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'Neo-classical' might not be the right word to describe Helstar's later 80s material, but records like Nosferatu, or its mutually superb forebear A Distant Thunder were certainly culled from the same classical 'shred' inspiration that spawned the popularity of personalities like Yngwie Malmsteen or half the artists on the Shrapnel Records roster. But what separates this Texan USPM icon from so many of its smarmy, overly showy and self-indulgent peers is just how well they've incorporated the scales and techniques into a strong metal style. Despite the obvious technicality employed by Larry Branagan and André Corbin in the structure of this record, it doesn't feel like an exhibition so much as an extremely classy and unexpected take on a horror legend...
In fact, in covering the 'horror metal' theme lately, I've often complained about how particular records failed to approach their subject matter with anything bordering on an appropriate atmosphere or aesthetic, that they never in fact feel chilling or frightening like their original inspiration. Nosferatu is an unusual exception, in that succeeds despite this lack of scares. The only thing 'terrifying' about this music is the players' acrobatic ability to fly up and down scales to the point that it can impose a sense of vertigo or acrophobia on the listener, but what I truly enjoy is how it lends a credible degree of majesty to the Bram Stoker masterpiece. It's a little confusing that the cover art seems to imply that the theme is centered around F.W. Murnau's follically impaired Nosferatu film, when lyrically its based more on Dracula itself, and possibly various other movie adaptations (like the 1979 flick, which is wonderfully sampled); and I also don't always subscribe to this notion of 'half-concept albums', which I'll get more into later, but for at least 20-25 minutes of this album, provided the listener isn't too intimidated by the constantly complex, noodling riff progressions, Stoker's archetypal antagonist is transformed into this culturally sophisticated entity through Helstar's musical vision, and it's truly a unique treat.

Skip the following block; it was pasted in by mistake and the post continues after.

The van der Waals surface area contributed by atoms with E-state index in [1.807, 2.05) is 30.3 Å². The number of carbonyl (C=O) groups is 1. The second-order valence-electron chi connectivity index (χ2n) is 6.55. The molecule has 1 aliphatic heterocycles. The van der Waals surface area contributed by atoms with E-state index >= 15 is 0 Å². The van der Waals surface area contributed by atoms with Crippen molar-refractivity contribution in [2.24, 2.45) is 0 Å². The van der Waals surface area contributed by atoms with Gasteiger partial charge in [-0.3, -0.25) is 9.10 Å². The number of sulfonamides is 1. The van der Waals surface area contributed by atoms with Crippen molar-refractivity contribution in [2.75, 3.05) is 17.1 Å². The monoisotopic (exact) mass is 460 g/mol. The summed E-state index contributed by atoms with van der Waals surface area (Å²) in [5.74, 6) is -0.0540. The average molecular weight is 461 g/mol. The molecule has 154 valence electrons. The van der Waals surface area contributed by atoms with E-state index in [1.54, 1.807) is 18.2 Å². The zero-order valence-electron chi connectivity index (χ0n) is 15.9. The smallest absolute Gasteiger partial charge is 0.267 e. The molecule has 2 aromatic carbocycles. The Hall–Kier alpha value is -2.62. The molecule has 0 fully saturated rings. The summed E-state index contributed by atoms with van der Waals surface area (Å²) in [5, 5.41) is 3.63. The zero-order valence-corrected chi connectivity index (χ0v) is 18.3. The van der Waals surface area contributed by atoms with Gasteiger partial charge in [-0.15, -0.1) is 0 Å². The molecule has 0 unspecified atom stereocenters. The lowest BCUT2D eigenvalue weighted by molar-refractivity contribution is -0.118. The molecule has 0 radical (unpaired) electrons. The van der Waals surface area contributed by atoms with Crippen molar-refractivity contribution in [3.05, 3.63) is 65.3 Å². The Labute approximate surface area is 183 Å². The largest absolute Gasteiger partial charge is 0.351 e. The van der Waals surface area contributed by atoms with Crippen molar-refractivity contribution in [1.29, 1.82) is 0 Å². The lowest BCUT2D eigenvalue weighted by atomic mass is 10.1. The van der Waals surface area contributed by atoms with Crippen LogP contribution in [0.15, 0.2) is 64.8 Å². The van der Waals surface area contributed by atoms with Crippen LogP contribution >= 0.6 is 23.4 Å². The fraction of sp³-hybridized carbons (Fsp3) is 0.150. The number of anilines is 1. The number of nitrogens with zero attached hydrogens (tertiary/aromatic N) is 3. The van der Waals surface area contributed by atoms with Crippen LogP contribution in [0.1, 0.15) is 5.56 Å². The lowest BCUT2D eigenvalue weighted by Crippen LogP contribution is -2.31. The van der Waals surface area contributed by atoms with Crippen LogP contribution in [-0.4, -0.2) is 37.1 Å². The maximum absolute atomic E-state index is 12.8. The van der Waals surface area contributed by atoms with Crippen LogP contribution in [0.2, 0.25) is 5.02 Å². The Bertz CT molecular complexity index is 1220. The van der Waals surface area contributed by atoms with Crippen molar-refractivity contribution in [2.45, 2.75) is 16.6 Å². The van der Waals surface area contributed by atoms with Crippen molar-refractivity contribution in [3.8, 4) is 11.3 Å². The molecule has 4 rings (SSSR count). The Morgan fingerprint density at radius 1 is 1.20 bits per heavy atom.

That this record is ambitious is an understatement...gone are the majority of the paraphrased post-Priest or Maiden riff cycles you'd expect, replaced by twisting and winding scale patterns whose veils of proficiency are occasionally parted for some kick-ass, storming power/speed metal surge like the verse riff in "Baptized in Blood". It's as if the Texans arrived from some parallel evolution of the form dated straight back to Mozart or Beethoven with only a cursory influence from the Downing/Tipton or Murray/Smith combos, and only faintly cognizant of Iommi. Best are the points at which the delicate, dextrous picked scales are integrated directly into the verses, such as in "Sleep, Perchance to Scream" where they contrast wonderfully with James Rivera's emotional delivery. Shred-nerds are thrown several bones here, especially the brilliant instrumental "Perseverance and Desperation" with its lush classical acoustic passages and arching solos, and I can fondly remember this being one of the few harder metal records that I and some friends introduced to our Musical Theory class, junior year in High School, which managed to impress all the Vai/Satriani/Rhoads fanatics who represented about half the class. I managed to turn a handful onto Deception Ignored, too, but the colder clinical atmosphere there wasn't as huge a draw as the more accessible, familiar classical overtones of this.